Bitterness is our birthright, people - Macleans.ca

Bitterness is our birthright, people

Psychiatry now calls it an illness, but if being bitter is wrong why did God create blogs?

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Bitterness is our birthright, peopleThe world’s authoritative text on mental health is the Diagnostic and Statistical Manual of Mental Disorders. Updated by psychiatrists since the 1950s, it lists all the ways in which humans can be nuts, and therefore features many big words and several photographs of Gary Busey.

The book—known among mental health professionals as the DSM, because that’s quicker to say than Big Book of Crazy—is currently being revised and expanded by the American Psychiatric Association. Eight new mental illnesses are being considered for inclusion in the next edition. This is very controversial, and not just because marrying Sean Penn isn’t one of them.

According to reports, the up-and-coming disorders vying to make the cut are:

Sex Addiction: Defined as “a pattern of repeated sexual relationships involving a succession of lovers who are experienced by the individual only as things to be used,” this disorder would classify as mentally ill several former U.S. presidents, all former Backstreet Boys and every man ever featured in a Coors Light commercial.

Binge Eating: This is described by psychiatrists as “a serious disorder in which you frequently consume unusually large amounts of food.” Statistics indicate this “illness” afflicts one out of every one Kirstie Alley.

Pathological Hoarding: Long considered a symptom of obsessive-compulsive disorder, hoarding is on its way to being its very own syndrome. Sufferers just can’t let go. Think of old people with stacks of magazines from 1942 or Stephen Harper with power.

Internet Addiction: According to the APA, this addiction “consists of at least three subtypes: excessive gaming, sexual preoccupations and email/text messaging.” This raises a number of questions, such as how the APA gained access to my browser history.

And the list goes on. Do you go shopping a lot? You have a mental disorder. Are you “pathologically” biased in your views? You have a mental disorder. Are huge quantities of food disappearing from your fridge at night? You have a mental disorder—or Rosie O’Donnell as a house guest. Either way, you’re deeply troubled.

If some psychiatrists get their way, there will be yet one more affliction added: being bitter. Apparently, bitterness is not just a feeling we all have at some point—it’s a mental illness! Begin fitting Andy Rooney, Rush Limbaugh and Squidward for straitjackets—they’re all loco. So are Billy Bob Thornton, Jennifer Aniston and every person in the world after three beers.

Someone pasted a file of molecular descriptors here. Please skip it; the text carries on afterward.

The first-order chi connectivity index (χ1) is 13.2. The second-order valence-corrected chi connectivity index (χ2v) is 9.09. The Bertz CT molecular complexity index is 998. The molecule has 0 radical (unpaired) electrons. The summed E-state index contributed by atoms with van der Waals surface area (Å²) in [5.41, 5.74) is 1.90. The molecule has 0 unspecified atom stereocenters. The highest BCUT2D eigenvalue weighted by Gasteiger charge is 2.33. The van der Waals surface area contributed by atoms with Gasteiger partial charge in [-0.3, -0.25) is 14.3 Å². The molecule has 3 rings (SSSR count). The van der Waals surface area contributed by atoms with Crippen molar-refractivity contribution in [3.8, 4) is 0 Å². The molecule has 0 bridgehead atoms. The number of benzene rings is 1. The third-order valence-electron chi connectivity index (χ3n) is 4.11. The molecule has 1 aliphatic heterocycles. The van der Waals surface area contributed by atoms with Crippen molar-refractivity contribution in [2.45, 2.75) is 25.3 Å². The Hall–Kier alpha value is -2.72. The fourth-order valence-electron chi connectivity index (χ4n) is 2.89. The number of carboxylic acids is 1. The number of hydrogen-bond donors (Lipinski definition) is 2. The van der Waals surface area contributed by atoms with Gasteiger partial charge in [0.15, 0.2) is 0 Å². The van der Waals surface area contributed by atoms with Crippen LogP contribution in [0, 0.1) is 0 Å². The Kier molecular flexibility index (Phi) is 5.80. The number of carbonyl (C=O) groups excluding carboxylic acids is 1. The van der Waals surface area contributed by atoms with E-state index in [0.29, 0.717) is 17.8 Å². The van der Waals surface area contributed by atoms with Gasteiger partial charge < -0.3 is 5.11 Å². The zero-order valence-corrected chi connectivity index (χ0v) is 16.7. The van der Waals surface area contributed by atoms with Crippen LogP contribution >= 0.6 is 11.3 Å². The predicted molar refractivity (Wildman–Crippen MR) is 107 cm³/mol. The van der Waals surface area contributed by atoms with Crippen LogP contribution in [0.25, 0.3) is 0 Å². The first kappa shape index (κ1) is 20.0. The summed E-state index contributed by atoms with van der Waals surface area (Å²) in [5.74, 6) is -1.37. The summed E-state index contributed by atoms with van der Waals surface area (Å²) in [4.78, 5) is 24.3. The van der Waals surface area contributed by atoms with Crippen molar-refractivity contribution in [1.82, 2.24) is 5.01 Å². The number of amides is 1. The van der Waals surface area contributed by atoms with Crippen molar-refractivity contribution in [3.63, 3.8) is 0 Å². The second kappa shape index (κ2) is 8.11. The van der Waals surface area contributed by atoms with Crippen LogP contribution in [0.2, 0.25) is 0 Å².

Under proposed changes, the state of being bitter will be officially classified as post-traumatic embitterment disorder. One news story quoted the German psychiatrist who named the affliction as saying of its sufferers, “It’s one step more complex than anger. They’re angry plus helpless.” Angry plus helpless? In North America we refer to that condition as “looking at our RRSP statement.”

Enough already. Bitterness is the birthright of every citizen and the default state of every Baldwin. It’s a sign that we are alert and awake to the variety of ways in which our world is conspiring against us. I ask the American Psychiatric Association: if being consumed by a sense of injustice is wrong, why did God invent blogs and ulcers?

I suppose it could be argued that psychiatrists are just keeping up with the times. The 21st century is all about feeling special. We’re buoyed by people following our bursts of adjectives and emoticons on Twitter. Our kids are handed Olympic-calibre medals for finishing a 2K fun run. People as special as us can’t just be weird or unwilling to exercise self-restraint—we have to be ill.

Yesterday’s bad habit is today’s mental disorder. And today’s mental disorder is tomorrow’s pharmaceutical solution. It’s a good bet that by the time the new DSM is published in 2012, drug companies will have created new pills for these new disorders, complete with new side effects involving even longer and more dangerous erections. The New England Journal of Medicine recently discovered that more than half of the 137 psychiatrists working on the DSM have ties to the pharmaceutical industry. One U.S. professor found DSM working groups in which “every single person has ties” to drug companies.

But at a moment when good old-fashioned bitterness is being redefined as a disorder, perhaps it’s optimism that’s the real mental illness. There’s no good reason to feel it. There’s no rational excuse for expressing it.

Fear not, those of sunny disposition—I’m sure they’re working on a pill to “cure” you. In the meantime, to prevent serious injury, be sure to immediately consult your psychiatrist if you experience a smile lasting longer than four hours.

So congratulations, American Psychiatric Association: you have catalogued the full range of human behaviours, and defined almost every one of them as crazy. Commence charging $150 an hour to link them to our feelings about our mothers.